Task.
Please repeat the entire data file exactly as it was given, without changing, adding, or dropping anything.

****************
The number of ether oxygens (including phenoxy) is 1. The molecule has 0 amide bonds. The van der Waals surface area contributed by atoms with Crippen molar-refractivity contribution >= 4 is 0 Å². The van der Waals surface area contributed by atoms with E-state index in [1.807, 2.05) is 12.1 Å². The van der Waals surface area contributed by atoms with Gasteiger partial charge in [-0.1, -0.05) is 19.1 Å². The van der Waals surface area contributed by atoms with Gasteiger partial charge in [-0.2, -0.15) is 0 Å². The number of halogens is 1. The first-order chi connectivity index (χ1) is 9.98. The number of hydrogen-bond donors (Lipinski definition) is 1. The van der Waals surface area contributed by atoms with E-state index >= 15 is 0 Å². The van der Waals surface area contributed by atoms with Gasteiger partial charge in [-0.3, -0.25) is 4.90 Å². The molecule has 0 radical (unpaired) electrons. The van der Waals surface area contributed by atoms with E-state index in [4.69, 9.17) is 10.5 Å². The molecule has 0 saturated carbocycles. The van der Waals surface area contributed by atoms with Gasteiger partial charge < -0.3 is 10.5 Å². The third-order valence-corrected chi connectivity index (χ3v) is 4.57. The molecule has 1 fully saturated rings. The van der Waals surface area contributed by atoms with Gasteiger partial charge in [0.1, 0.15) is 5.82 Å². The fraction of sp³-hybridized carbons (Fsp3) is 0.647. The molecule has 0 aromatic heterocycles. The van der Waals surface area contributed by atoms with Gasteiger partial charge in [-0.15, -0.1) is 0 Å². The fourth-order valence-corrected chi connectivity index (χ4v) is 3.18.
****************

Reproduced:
The number of ether oxygens (including phenoxy) is 1. The molecule has 0 amide bonds. The van der Waals surface area contributed by atoms with Crippen molar-refractivity contribution >= 4 is 0 Å². The van der Waals surface area contributed by atoms with E-state index in [1.807, 2.05) is 12.1 Å². The van der Waals surface area contributed by atoms with Gasteiger partial charge in [-0.1, -0.05) is 19.1 Å². The van der Waals surface area contributed by atoms with Gasteiger partial charge in [-0.2, -0.15) is 0 Å². The number of halogens is 1. The first-order chi connectivity index (χ1) is 9.98. The number of hydrogen-bond donors (Lipinski definition) is 1. The van der Waals surface area contributed by atoms with E-state index >= 15 is 0 Å². The van der Waals surface area contributed by atoms with Gasteiger partial charge in [-0.3, -0.25) is 4.90 Å². The molecule has 0 radical (unpaired) electrons. The van der Waals surface area contributed by atoms with E-state index in [4.69, 9.17) is 10.5 Å². The molecule has 0 saturated carbocycles. The van der Waals surface area contributed by atoms with Gasteiger partial charge < -0.3 is 10.5 Å². The third-order valence-corrected chi connectivity index (χ3v) is 4.57. The molecule has 1 fully saturated rings. The van der Waals surface area contributed by atoms with Gasteiger partial charge in [0.1, 0.15) is 5.82 Å². The fraction of sp³-hybridized carbons (Fsp3) is 0.647. The molecule has 0 aromatic heterocycles. The van der Waals surface area contributed by atoms with Gasteiger partial charge in [-0.15, -0.1) is 0 Å². The fourth-order valence-corrected chi connectivity index (χ4v) is 3.18.